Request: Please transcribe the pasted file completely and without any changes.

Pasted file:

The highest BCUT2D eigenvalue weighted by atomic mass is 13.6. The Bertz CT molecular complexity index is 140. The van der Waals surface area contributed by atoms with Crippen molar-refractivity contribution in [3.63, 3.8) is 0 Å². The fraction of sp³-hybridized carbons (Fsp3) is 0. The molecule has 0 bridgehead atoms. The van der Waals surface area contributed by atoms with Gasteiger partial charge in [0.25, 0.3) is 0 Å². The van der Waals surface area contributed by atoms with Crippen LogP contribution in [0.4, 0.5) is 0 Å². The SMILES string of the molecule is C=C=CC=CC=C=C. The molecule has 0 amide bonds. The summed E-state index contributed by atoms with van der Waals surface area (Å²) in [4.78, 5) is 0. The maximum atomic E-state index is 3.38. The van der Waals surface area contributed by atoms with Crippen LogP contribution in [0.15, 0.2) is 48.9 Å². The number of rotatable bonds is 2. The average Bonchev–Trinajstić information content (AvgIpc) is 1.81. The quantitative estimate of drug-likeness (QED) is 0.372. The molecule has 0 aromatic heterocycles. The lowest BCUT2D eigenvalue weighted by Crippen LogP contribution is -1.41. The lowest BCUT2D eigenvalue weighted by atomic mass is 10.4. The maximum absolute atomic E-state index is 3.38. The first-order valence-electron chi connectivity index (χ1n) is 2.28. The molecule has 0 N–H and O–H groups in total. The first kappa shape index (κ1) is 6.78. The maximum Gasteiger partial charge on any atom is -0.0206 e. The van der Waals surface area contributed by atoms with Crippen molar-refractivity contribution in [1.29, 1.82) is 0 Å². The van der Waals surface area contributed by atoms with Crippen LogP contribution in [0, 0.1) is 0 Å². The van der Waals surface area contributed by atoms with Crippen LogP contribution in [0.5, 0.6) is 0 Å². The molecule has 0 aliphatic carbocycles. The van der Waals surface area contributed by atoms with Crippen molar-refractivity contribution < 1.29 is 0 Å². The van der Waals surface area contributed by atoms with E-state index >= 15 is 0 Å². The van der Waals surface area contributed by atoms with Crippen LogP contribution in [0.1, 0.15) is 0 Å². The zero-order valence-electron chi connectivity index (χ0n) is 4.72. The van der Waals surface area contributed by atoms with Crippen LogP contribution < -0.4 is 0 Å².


The highest BCUT2D eigenvalue weighted by atomic mass is 13.6. The Bertz CT molecular complexity index is 140. The van der Waals surface area contributed by atoms with Crippen molar-refractivity contribution in [3.63, 3.8) is 0 Å². The fraction of sp³-hybridized carbons (Fsp3) is 0. The molecule has 0 bridgehead atoms. The van der Waals surface area contributed by atoms with Gasteiger partial charge in [0.25, 0.3) is 0 Å². The van der Waals surface area contributed by atoms with Crippen LogP contribution in [0.4, 0.5) is 0 Å². The SMILES string of the molecule is C=C=CC=CC=C=C. The molecule has 0 amide bonds. The summed E-state index contributed by atoms with van der Waals surface area (Å²) in [4.78, 5) is 0. The maximum atomic E-state index is 3.38. The van der Waals surface area contributed by atoms with Crippen LogP contribution in [0.15, 0.2) is 48.9 Å². The number of rotatable bonds is 2. The average Bonchev–Trinajstić information content (AvgIpc) is 1.81. The quantitative estimate of drug-likeness (QED) is 0.372. The molecule has 0 aromatic heterocycles. The lowest BCUT2D eigenvalue weighted by Crippen LogP contribution is -1.41. The lowest BCUT2D eigenvalue weighted by atomic mass is 10.4. The maximum absolute atomic E-state index is 3.38. The first-order valence-electron chi connectivity index (χ1n) is 2.28. The molecule has 0 N–H and O–H groups in total. The first kappa shape index (κ1) is 6.78. The maximum Gasteiger partial charge on any atom is -0.0206 e. The van der Waals surface area contributed by atoms with Crippen molar-refractivity contribution in [1.29, 1.82) is 0 Å². The van der Waals surface area contributed by atoms with Crippen LogP contribution in [0, 0.1) is 0 Å². The van der Waals surface area contributed by atoms with Crippen LogP contribution in [0.5, 0.6) is 0 Å². The molecule has 0 aliphatic carbocycles. The van der Waals surface area contributed by atoms with Crippen molar-refractivity contribution < 1.29 is 0 Å². The van der Waals surface area contributed by atoms with E-state index >= 15 is 0 Å². The van der Waals surface area contributed by atoms with Crippen LogP contribution in [0.1, 0.15) is 0 Å². The zero-order valence-electron chi connectivity index (χ0n) is 4.72. The van der Waals surface area contributed by atoms with Crippen LogP contribution < -0.4 is 0 Å².